Do you ever get the urge to act like a bit of a jerk in public?
I’m not talking about pure cruelty here, mind. I’m thinking more along the lines of knocking over an intricate row of dominoes while someone is carefully lining them up, or flicking the base of a house of cards just as the final one is about to be put into place. You’d never actually do something like that of course, but that little devil on your shoulder sure would like to see it happen…
How about wandering into a house party, downing a bottle of champagne in one go and then roaring as you smash the glass bottle against a wall? That kind of swagger is probably acceptable for high profile rock stars and over-the-top characters in raunchy teen comedies but for your normal everyday person? I don’t think they could get away with it.
Imagining yourself doing crazy things like that is fun but acting on those impulses would see you swiftly ostracised by your friends and family. Not in VR though. In VR you can act like a total jerk in public and no one will bat an eyelid.
Let’s take Job Simulator for instance. Job Simulator is a brilliant game that allows you to scratch that mischievous itch in a really satisfying way. In Job Simulator you participate in simulated occupations like store clerk or gourmet chef. Your customers are robots and you have to perform menial but comical tasks in order to keep them happy.
It’s the ability to act like a complete and utter troll that really makes the game though. Robot wants a burger for instance and yes, you can do that for him, but maybe you’ll also serve it with a side order of toasted Compact Disc and a cup of cheese. While you’re at it, you might as well throw an empty coffee mug at his face as well. Why? Because Robot won’t care. As long as the main objective is complete Robot will float off, happy as Larry without giving a second thought to behaviour that, quite rightly, would have you arrested in the real world.
Job Simulator actively encourages you to indulge in a bit of weirdness. Everything from the mission structure to the presentation tempts you to act like the buffoon and engage in a bit of tomfoolery.
Sometimes however it’s much more fun to act up in po-faced simulations that haven’t been designed with mischief in mind. My recent Let’s Play of The Exorcist: Legion VR is a great example of this. In that game you’re meant to be roleplaying as a detective who is searching gruesome crime scenes in order to solve a paranormal mystery. The environments, however, are just detailed enough to allow you a certain level of leeway by which to cause mischief.
From casting vulgar shadow puppets on walls to sliding whole candles down my throat, these little diversions brought me just as much entertainment as the core gameplay did. Yes, many of my actions in that playthrough were highly inappropriate given the context of the situation, hell, given the context of any situation, but that just made being a jerk all the more enjoyable.
Thinking about it, my ideal VR game would probably be akin to a modern day remake of the legendary ZX Spectrum game How to be a Complete Bastard.
Based on Adrian Edmondson’s 1986 book of the same name, in How to be a Complete Bastard players control Ade himself as he gatecrashes a party and endeavours to be as big a prick as possible. All without getting caught and thrown out onto the street. Or worse…
As you stagger around the house, rifling through drawers and cupboards you uncover a variety of ways to earn ‘Bastard Points’. You can throw bleach around a room, stab people with pens, let off enormous stinky farts and even chow down on a delicious packet of condoms.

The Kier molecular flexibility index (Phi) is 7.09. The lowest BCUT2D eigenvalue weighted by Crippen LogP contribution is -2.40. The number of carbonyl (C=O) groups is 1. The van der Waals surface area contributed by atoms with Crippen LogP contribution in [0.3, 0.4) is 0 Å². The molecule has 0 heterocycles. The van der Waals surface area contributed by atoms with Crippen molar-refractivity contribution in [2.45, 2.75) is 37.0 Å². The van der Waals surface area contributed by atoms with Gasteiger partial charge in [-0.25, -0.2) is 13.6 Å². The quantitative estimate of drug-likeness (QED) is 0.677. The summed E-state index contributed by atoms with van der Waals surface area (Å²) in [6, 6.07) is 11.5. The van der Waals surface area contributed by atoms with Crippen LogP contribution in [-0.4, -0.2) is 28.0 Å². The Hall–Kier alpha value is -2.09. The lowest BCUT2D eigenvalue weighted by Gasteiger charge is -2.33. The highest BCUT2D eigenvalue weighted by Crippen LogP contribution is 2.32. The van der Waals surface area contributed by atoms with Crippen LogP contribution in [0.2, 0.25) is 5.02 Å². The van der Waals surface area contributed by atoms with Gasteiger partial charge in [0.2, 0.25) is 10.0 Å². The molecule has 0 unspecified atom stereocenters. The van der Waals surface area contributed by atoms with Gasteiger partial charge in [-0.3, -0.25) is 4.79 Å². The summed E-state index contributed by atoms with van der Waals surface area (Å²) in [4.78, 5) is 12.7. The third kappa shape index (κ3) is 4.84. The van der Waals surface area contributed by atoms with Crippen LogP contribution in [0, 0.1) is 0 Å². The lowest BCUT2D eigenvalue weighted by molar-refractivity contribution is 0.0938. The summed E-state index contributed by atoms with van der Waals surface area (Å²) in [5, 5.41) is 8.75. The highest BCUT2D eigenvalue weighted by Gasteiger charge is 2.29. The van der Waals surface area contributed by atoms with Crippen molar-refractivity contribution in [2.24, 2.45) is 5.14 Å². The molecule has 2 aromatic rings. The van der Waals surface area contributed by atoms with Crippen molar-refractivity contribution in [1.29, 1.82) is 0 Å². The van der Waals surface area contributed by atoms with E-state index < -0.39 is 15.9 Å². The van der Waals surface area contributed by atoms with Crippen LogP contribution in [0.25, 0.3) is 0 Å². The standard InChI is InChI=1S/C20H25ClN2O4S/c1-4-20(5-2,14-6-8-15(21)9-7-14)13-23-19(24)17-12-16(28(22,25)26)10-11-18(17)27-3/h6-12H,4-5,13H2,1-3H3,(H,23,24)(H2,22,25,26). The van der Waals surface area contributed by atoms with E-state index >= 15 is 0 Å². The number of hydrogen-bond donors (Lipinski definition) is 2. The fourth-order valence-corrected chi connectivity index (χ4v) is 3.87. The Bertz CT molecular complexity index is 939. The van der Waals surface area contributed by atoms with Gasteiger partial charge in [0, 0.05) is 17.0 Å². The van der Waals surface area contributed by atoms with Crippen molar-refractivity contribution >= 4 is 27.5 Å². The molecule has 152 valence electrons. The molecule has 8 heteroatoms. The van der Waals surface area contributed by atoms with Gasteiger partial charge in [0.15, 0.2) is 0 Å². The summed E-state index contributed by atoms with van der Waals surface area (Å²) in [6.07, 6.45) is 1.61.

It’s a bizarre game about pushing social boundaries to the absolute limits. About crossing the line in the most inappropriate ways possible and doing so with absolutely zero regard to the consequences. Oh, what I would give to play something like that in VR.
Maybe it would be a stealth game, set during a posh dinner party in a big murder mystery style mansion. One that’s full to the brim with expensive breakables, interactive objects and a cast of confused characters that you have to troll. You could down as much expensive booze as you could find, steal all the forks and secrete them into people’s pockets. Fill the washing machine with food and put all the shoes down the toilet, all while trying to avoid getting caught in the act. What I’m imagining here, I think, is Dishonored VR. But instead of being an assassin, you’re just a complete bastard.
Obviously you can easily act like a jerk in standard video games too. There are plenty of opportunities to do so, but the added immersion of VR makes you feel engaged with the fiction in a way that’s impossible for 2D experiences to replicate. A successful VR game wraps itself around you and tricks your brain into thinking that its digital props and NPCs have a tangible, physical presence – a real-world personal space if you will. Being able to cross into this space and break social rules in a convincing virtual environment is a thrill that just doesn’t exist in traditional ‘flat’ games.
Using VR to become a super soldier, soar through the skies like a bird or give yourself superpowers is obviously a great use of the tech. I’ve had some epic out-of-this-world adventures in my time, but after a while being extraordinary can start to get a bit boring. That’s why I get a perverse sense enjoyment from acting as abnormally as possible in otherwise very ordinary situations. Best of all though, because I’m doing it in VR I can avoid any real world repercussions.
Next time you play a strait-laced VR game, why not try to be a bit more creative with it? Hit a corpse with a crowbar in Kona VR, choreograph a dance number in Star Trek: Bridge Crew or maybe even throw a photo of Bruce Wayne’s parents at Alfred in Batman: Arkham VR. If you’re anything like me, you might find acting like a jerk without any consequences to be very cathartic indeed.